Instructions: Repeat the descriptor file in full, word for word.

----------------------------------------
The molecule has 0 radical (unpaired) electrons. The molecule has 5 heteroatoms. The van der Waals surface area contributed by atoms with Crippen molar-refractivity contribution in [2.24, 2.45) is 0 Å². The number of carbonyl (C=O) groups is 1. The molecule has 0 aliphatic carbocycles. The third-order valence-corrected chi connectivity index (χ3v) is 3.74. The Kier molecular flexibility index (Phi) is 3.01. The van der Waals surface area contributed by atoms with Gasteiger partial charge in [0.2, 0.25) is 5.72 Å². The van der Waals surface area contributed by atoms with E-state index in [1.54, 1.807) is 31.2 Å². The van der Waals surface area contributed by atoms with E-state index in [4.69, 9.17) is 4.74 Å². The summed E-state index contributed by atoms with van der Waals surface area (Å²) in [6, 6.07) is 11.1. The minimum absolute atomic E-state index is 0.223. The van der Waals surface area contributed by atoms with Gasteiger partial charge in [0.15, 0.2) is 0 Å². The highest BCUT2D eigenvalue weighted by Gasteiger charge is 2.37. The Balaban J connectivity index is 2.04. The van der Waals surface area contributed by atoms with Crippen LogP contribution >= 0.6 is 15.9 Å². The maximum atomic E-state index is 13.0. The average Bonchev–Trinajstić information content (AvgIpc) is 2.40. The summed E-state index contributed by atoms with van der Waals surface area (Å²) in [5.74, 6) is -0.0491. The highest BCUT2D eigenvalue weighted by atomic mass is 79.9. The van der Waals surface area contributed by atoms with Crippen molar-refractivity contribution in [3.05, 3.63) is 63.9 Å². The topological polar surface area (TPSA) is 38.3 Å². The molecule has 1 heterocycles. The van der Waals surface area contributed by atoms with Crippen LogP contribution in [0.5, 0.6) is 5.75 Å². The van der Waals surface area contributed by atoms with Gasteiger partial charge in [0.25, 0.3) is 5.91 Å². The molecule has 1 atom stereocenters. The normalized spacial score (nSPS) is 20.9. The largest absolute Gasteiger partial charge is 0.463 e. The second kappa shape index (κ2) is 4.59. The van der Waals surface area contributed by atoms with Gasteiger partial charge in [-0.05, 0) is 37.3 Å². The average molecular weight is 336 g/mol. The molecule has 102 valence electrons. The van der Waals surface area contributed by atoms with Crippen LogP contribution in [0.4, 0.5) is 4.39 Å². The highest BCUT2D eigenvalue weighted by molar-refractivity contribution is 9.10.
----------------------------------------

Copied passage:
The molecule has 0 radical (unpaired) electrons. The molecule has 5 heteroatoms. The van der Waals surface area contributed by atoms with Crippen molar-refractivity contribution in [2.24, 2.45) is 0 Å². The number of carbonyl (C=O) groups is 1. The molecule has 0 aliphatic carbocycles. The third-order valence-corrected chi connectivity index (χ3v) is 3.74. The Kier molecular flexibility index (Phi) is 3.01. The van der Waals surface area contributed by atoms with Gasteiger partial charge in [0.2, 0.25) is 5.72 Å². The van der Waals surface area contributed by atoms with E-state index in [1.54, 1.807) is 31.2 Å². The van der Waals surface area contributed by atoms with E-state index in [4.69, 9.17) is 4.74 Å². The summed E-state index contributed by atoms with van der Waals surface area (Å²) in [6, 6.07) is 11.1. The minimum absolute atomic E-state index is 0.223. The van der Waals surface area contributed by atoms with Gasteiger partial charge in [0.15, 0.2) is 0 Å². The highest BCUT2D eigenvalue weighted by Gasteiger charge is 2.37. The Balaban J connectivity index is 2.04. The van der Waals surface area contributed by atoms with Crippen LogP contribution >= 0.6 is 15.9 Å². The maximum atomic E-state index is 13.0. The average Bonchev–Trinajstić information content (AvgIpc) is 2.40. The summed E-state index contributed by atoms with van der Waals surface area (Å²) in [5.74, 6) is -0.0491. The highest BCUT2D eigenvalue weighted by atomic mass is 79.9. The van der Waals surface area contributed by atoms with Crippen molar-refractivity contribution in [3.05, 3.63) is 63.9 Å². The topological polar surface area (TPSA) is 38.3 Å². The molecule has 1 heterocycles. The van der Waals surface area contributed by atoms with Crippen LogP contribution in [0.5, 0.6) is 5.75 Å². The van der Waals surface area contributed by atoms with Gasteiger partial charge in [0.25, 0.3) is 5.91 Å². The molecule has 1 atom stereocenters. The normalized spacial score (nSPS) is 20.9. The largest absolute Gasteiger partial charge is 0.463 e. The second kappa shape index (κ2) is 4.59. The van der Waals surface area contributed by atoms with Gasteiger partial charge in [-0.05, 0) is 37.3 Å². The average molecular weight is 336 g/mol. The molecule has 102 valence electrons. The van der Waals surface area contributed by atoms with Crippen LogP contribution in [0.4, 0.5) is 4.39 Å². The highest BCUT2D eigenvalue weighted by molar-refractivity contribution is 9.10.